Reviews written by registered user
|3 reviews in total|
*** This review may contain spoilers ***
As a character Otsuya is willful and self-centered and her beauty sparks desire in every men who simply are puppets to her. As her geisha her training is not even hinted, being one is just resumed in the movie as a woman whose will and beauty empower her to command her wishes to any man. Her might and her vampire-like behaviour is represented by her tattooed black spider which both fascinates and repulses her lovers who nevertheless got voluntarily caught into her web. The only man she seemed to love is Shinsuke but even him got corrupted by her evil as she finally gnawed and sucked every traces of strenght in him. However some ambivalence resides in her character by the inner desire to find a man who could match her and fully accept her that is both her soft and "spider"parts.
This is so easy to launch a poor 1.5 on that movie. Yes it is very naïve,the plot is thin and not original but it does add an interesting and compelling view on some black communities,and the fate of their teenage mothers and to say the least it is full of energy, the cast is more than correct, and the music is quite good. Less dull and politically correct than a lot of Lifetime and HBO T.V movies, less ridiculous that a lot of Hollywood blockbusters.At least it aims at entertaining and edifying it's fresh, rough, definitely not so bad if you give it a shot. Well I enjoyed it more than Fast and Furious, Pearl Harbor or XXX, you'll say this is not difficult.
*** This review may contain spoilers ***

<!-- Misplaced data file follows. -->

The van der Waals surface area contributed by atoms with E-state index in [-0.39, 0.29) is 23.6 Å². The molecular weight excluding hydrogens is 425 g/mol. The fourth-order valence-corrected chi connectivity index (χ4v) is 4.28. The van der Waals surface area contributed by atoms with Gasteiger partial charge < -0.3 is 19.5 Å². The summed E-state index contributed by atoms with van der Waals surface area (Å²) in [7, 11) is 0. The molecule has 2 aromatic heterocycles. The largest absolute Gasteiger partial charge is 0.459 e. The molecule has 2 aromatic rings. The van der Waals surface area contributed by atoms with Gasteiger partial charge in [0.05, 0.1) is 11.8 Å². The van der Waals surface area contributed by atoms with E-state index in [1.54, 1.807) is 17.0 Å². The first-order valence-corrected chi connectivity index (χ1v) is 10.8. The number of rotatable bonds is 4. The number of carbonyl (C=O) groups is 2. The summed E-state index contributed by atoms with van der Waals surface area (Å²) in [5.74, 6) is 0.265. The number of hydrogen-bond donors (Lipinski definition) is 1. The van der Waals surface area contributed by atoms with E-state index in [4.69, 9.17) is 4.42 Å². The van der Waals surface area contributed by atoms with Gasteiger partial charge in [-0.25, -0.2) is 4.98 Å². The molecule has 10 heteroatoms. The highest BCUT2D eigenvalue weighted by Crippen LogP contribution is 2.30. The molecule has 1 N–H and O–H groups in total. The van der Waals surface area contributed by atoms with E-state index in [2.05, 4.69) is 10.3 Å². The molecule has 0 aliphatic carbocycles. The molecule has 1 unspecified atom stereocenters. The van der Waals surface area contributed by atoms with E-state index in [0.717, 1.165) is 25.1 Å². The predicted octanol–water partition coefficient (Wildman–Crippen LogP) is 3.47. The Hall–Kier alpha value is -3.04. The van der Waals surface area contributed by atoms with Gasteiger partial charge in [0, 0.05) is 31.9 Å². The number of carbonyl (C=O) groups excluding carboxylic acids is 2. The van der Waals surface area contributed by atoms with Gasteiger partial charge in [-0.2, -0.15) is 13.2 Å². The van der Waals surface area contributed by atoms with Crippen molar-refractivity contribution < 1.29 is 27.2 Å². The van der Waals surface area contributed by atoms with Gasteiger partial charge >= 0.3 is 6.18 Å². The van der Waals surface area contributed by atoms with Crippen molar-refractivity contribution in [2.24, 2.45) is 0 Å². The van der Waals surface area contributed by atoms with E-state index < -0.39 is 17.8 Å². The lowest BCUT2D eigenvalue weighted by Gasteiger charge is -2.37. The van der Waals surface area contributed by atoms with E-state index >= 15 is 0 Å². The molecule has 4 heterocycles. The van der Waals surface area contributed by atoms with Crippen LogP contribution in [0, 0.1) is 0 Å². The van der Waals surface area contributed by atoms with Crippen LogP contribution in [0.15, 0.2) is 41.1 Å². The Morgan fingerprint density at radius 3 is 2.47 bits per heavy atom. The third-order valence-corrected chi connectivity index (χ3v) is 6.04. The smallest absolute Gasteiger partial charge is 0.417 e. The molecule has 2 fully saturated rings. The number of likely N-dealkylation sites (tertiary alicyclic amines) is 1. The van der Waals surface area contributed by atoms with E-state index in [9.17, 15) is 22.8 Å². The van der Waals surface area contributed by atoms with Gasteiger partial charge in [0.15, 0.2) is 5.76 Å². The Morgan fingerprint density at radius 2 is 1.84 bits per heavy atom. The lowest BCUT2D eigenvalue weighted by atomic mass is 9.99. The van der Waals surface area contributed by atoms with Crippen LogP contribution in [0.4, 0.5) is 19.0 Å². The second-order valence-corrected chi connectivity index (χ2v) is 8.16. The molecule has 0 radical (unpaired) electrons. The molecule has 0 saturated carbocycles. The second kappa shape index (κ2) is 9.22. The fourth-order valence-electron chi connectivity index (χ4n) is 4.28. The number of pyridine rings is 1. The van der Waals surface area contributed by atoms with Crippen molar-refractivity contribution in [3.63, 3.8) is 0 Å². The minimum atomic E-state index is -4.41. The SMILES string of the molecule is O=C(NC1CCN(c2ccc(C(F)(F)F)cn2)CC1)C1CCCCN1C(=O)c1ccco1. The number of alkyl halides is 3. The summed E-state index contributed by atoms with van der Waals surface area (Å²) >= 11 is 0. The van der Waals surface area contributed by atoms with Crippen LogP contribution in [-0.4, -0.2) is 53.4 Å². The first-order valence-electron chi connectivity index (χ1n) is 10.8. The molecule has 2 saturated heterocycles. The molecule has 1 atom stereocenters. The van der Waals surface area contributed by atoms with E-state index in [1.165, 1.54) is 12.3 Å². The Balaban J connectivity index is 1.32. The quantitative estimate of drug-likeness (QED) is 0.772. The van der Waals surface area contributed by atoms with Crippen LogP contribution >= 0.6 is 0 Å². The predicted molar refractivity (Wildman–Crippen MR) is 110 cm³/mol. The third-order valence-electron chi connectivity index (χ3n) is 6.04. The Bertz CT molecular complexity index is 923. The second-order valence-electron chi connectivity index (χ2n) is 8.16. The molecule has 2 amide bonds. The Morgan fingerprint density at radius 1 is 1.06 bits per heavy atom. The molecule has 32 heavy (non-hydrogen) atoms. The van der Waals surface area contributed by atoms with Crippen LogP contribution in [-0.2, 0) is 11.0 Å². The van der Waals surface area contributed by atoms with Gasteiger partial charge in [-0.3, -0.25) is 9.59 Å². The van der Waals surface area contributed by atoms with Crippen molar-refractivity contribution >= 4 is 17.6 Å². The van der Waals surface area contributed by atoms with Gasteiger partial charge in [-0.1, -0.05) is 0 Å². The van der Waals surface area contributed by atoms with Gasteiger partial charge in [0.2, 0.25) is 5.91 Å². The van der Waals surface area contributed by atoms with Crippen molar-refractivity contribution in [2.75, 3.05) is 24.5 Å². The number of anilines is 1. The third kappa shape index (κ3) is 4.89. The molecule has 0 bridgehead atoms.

I won't bother writing down a review Jlynch-5 did it for me without even
knowing it, you read my mind!!!
Date: 15 July 2001
Summary: This film seems misunderstood
(May contain thematic spoilers, but no plot points)
Having read the reviews of this exceptional film, I have become a bit disturbed by the shallow and unimaginative expectations of the other IMDB reviewers.
So often we are asked by the American film industry to pony up to $10 to watch the same old crime/police drama plots spun in a slightly different but eventually unoriginal way. Don't we want originality in the films we see, or are we happy to see the same old package in slightly different wrapping? I think the answer is yes: we want new and original films to view.
The problem is that the American viewing public is addicted to action and the kind of simple-minded ideas of "justice" that spew from garbage television like "America's Most Wanted." When we walk into a theater and witness a crime in the first ten minutes, our good ol' American blood-lust view of revenge demands to be quenched by familiar plot points of car chases, gun fights and bad guys behind bars. And when an original picture fails to deliver that formula, we balk at it as being "too slow" or having a "bad ending." All our lip-service to "originality" goes out the window.
This failure of evaluating art is the theme of the reviews I read here. This movie is not a action picture. It is not even a crime drama, although it uses a similar type of story to achieve its goal. This is a character study: a view of a good and decent police detective and his subtle and sorrowful descension into madness over the death of child, the final case of his career. The reviewers who pan this film do it not based on what they saw, but what they did not see but wanted to.
Like any great character study, ala "The Remains of the Day," "Hurlyburly" and "American Beauty," this movie seems to move slowly to the impatient, action-oriented viewer. Also, like any great character study, it depends on the skill of its actors to convey the film's artistic message. Character study films are like great novels: they are art. Unfortunately the great American movie-going public doesn't want real art. They go to movies like they go to a roller-coaster: for a thrill. Only in America is a roller-coaster confused with art!
The reasons this movie is great, interalia, is because it comes close to being a thriller, but it isn't one, and to confuse it with a thriller makes it seem flat. Review it not as the thriller it mirrors, but as the character study it is. In that light it is truly mesmerizing.